FIGS. 2a and 2 b are a cross-sectional side view of a modified ball-joint embodiment of the invention which includes a swivel joint which allows 360 degree rotation about an axis approximately normal to the implant surface;

FIG. 3 is a side view of a flexible-tube embodiment of the invention; and

FIG. 4 is a side view of a bellows embodiment of the invention.

DETAILED DESCRIPTION OF THE DRAWINGS

Embodiments of the invention will be described in detail with reference to the accompanying drawings.

FIGS. 1a and 1 b show a fill connector which allows the fill tubing to rotate from a normal position, approximately perpendicular to the implant surface (FIG. 1a), to a tangent position, approximately parallel to the implant surface (FIG. 1b). The fill connector 100 is formed of barb member 1 and fill tip member 2. The socket 3 of barb member 1 is rotatably coupled around pivot 15 to the ball 11 of fill tip member 2. During use, fill tubing 6 is coupled to barb member 1 using a conventional pipe barb 4. The bulb 8 of fill tip member 2 is inserted into diaphragm valve 12 of implant 9.

The barb member 1 and fill tip member 2 may be rotated with respect to each other so that the angle α between the barb axis 4 a of barb 4 and the surface 10 of implant 9 may range from about 0° (approximately tangent as shown in FIG. 1b) to about 90° (approximately normal, as shown in FIG. 1a). Thus, the connector 100 may be rotated between a position where barb axis 4 a is approximately perpendicular to the fill tip axis 7 a and a position where barb axis 4 a is approximately parallel to fill tip axis 7 a. In a preferred embodiment, the dimensions of the connector are such that when α is approximately 0°, the overall projection of the connector (as measured from and normal to the implant surface 10) is minimized, and the outer surface of fill tubing 6 rests upon implant surface 10.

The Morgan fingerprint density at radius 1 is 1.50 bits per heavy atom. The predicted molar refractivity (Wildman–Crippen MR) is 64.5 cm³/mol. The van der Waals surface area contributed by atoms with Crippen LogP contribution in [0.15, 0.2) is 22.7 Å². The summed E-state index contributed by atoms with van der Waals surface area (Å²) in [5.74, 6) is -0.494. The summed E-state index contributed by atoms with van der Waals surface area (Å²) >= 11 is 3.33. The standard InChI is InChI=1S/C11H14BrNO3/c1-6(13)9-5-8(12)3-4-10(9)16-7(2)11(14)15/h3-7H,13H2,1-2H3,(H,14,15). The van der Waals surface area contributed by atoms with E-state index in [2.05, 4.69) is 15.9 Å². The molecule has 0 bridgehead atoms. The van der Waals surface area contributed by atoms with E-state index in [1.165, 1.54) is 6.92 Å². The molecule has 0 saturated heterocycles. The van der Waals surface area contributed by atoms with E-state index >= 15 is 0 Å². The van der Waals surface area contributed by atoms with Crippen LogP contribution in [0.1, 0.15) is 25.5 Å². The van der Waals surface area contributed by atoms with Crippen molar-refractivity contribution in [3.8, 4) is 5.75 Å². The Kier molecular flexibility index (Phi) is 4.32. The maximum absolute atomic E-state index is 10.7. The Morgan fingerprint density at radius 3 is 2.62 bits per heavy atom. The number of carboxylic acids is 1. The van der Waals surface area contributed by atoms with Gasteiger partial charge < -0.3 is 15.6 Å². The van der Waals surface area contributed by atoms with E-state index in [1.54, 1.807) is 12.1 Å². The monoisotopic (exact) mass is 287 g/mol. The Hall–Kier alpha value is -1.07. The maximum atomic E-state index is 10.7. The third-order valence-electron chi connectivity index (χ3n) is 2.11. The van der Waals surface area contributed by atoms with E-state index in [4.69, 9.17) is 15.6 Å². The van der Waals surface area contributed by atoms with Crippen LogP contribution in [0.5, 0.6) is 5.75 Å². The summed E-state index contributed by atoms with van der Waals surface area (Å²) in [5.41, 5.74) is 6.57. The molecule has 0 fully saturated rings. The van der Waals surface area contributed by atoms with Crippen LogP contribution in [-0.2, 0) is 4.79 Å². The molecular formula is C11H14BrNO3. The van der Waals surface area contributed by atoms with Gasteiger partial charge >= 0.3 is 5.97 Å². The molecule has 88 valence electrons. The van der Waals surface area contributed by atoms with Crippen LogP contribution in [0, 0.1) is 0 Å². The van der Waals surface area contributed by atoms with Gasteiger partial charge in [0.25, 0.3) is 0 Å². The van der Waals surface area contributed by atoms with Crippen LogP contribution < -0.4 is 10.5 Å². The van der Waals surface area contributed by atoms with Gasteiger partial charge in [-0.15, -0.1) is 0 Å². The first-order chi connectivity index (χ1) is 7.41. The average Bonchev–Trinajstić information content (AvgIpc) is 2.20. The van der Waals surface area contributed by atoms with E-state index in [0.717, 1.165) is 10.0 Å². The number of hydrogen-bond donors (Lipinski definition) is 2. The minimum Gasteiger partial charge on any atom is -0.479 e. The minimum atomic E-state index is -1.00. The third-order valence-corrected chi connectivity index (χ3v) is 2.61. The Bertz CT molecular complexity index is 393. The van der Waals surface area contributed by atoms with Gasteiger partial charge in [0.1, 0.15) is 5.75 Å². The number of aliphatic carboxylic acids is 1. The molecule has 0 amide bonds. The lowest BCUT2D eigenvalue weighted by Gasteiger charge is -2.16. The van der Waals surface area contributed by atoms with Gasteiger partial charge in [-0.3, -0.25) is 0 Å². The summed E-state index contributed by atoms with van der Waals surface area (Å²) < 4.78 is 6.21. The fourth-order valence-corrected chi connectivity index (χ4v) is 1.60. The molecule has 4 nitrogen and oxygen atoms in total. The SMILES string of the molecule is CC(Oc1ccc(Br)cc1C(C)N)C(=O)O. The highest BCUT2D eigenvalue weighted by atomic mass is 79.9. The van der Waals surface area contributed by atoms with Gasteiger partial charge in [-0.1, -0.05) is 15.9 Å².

Socket passage 13 and ball passage 14 are shaped so that there is a sufficient sealing surface between socket 3 and ball 11 to provide a path that is leak proof at both the negative and positive pressures exerted during the implant fill process.

During use, air is evacuated from implant chamber 9 a through fill tip passage 7, ball passage 14, socket passage 13, barb passage 5, and through fill tubing 6. Similarly, the implant filling material flows from fill tubing 6 through barb passage 5, socket passage 13, ball passage 14, and fill tip passage 7 into implant chamber 9 a.

The sealing surfaces of the ball 11 and socket 3 as well as the ball passage 14 and socket passage 13 may be designed to allow rotation about the fill tip axis. Furthermore, at pivot 15, the ball 11 and socket 3 may be provided with indentations and corresponding projections which allow the ball and socket to be lockable at different angles. As an alternative to the embodiment shown in FIGS. 1a and 1 b, the connector may be designed so that the ball is part of the barb member, and the socket is part of the fill tip member.